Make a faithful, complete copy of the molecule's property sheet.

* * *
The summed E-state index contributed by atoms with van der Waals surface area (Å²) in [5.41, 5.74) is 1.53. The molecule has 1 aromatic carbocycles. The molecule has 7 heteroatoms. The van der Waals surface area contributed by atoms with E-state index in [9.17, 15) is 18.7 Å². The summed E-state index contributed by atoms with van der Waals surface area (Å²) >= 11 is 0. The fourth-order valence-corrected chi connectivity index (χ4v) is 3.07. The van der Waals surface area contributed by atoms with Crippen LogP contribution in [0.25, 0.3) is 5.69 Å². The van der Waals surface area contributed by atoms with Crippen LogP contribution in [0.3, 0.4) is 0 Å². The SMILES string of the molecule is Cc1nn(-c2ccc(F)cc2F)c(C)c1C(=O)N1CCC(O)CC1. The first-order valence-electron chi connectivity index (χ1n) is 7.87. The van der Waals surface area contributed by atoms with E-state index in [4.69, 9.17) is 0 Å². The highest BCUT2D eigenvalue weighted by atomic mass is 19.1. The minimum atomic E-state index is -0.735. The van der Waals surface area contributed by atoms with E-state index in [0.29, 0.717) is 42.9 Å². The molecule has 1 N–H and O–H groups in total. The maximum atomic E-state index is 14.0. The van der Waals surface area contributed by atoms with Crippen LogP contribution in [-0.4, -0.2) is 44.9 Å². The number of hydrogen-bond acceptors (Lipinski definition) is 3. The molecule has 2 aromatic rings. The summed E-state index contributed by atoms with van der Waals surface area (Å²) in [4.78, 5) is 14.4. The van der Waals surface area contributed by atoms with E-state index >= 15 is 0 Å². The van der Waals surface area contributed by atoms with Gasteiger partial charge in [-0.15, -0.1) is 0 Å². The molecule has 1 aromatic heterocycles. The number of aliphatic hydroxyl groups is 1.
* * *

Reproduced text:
The summed E-state index contributed by atoms with van der Waals surface area (Å²) in [5.41, 5.74) is 1.53. The molecule has 1 aromatic carbocycles. The molecule has 7 heteroatoms. The van der Waals surface area contributed by atoms with E-state index in [9.17, 15) is 18.7 Å². The summed E-state index contributed by atoms with van der Waals surface area (Å²) >= 11 is 0. The fourth-order valence-corrected chi connectivity index (χ4v) is 3.07. The van der Waals surface area contributed by atoms with Crippen LogP contribution in [0.25, 0.3) is 5.69 Å². The van der Waals surface area contributed by atoms with Crippen LogP contribution in [0.3, 0.4) is 0 Å². The SMILES string of the molecule is Cc1nn(-c2ccc(F)cc2F)c(C)c1C(=O)N1CCC(O)CC1. The first-order valence-electron chi connectivity index (χ1n) is 7.87. The van der Waals surface area contributed by atoms with E-state index in [4.69, 9.17) is 0 Å². The highest BCUT2D eigenvalue weighted by atomic mass is 19.1. The minimum atomic E-state index is -0.735. The van der Waals surface area contributed by atoms with E-state index in [0.29, 0.717) is 42.9 Å². The molecule has 1 N–H and O–H groups in total. The maximum atomic E-state index is 14.0. The van der Waals surface area contributed by atoms with Crippen LogP contribution in [-0.4, -0.2) is 44.9 Å². The number of hydrogen-bond acceptors (Lipinski definition) is 3. The molecule has 2 aromatic rings. The summed E-state index contributed by atoms with van der Waals surface area (Å²) in [4.78, 5) is 14.4. The van der Waals surface area contributed by atoms with E-state index >= 15 is 0 Å². The van der Waals surface area contributed by atoms with Gasteiger partial charge in [-0.15, -0.1) is 0 Å². The molecule has 1 aromatic heterocycles. The number of aliphatic hydroxyl groups is 1.